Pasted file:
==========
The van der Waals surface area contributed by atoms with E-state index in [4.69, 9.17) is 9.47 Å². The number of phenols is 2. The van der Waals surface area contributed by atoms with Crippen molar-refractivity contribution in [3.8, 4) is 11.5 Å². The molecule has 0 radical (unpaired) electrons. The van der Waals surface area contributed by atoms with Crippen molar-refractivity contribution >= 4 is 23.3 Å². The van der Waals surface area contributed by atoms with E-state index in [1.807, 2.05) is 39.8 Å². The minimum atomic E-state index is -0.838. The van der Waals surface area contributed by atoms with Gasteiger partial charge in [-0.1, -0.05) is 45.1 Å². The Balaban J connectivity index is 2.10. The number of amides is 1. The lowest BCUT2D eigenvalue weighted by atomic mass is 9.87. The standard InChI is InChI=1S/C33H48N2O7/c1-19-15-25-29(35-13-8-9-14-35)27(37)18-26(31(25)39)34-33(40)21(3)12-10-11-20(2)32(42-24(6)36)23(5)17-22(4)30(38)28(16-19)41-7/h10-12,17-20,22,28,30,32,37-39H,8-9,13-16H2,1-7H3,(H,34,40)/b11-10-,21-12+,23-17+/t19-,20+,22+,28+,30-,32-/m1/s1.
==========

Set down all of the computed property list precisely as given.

The van der Waals surface area contributed by atoms with E-state index in [4.69, 9.17) is 9.47 Å². The number of phenols is 2. The van der Waals surface area contributed by atoms with Crippen molar-refractivity contribution in [3.8, 4) is 11.5 Å². The molecule has 0 radical (unpaired) electrons. The van der Waals surface area contributed by atoms with Crippen molar-refractivity contribution >= 4 is 23.3 Å². The van der Waals surface area contributed by atoms with E-state index in [1.807, 2.05) is 39.8 Å². The minimum atomic E-state index is -0.838. The van der Waals surface area contributed by atoms with Gasteiger partial charge in [-0.1, -0.05) is 45.1 Å². The Balaban J connectivity index is 2.10. The number of amides is 1. The lowest BCUT2D eigenvalue weighted by atomic mass is 9.87. The standard InChI is InChI=1S/C33H48N2O7/c1-19-15-25-29(35-13-8-9-14-35)27(37)18-26(31(25)39)34-33(40)21(3)12-10-11-20(2)32(42-24(6)36)23(5)17-22(4)30(38)28(16-19)41-7/h10-12,17-20,22,28,30,32,37-39H,8-9,13-16H2,1-7H3,(H,34,40)/b11-10-,21-12+,23-17+/t19-,20+,22+,28+,30-,32-/m1/s1.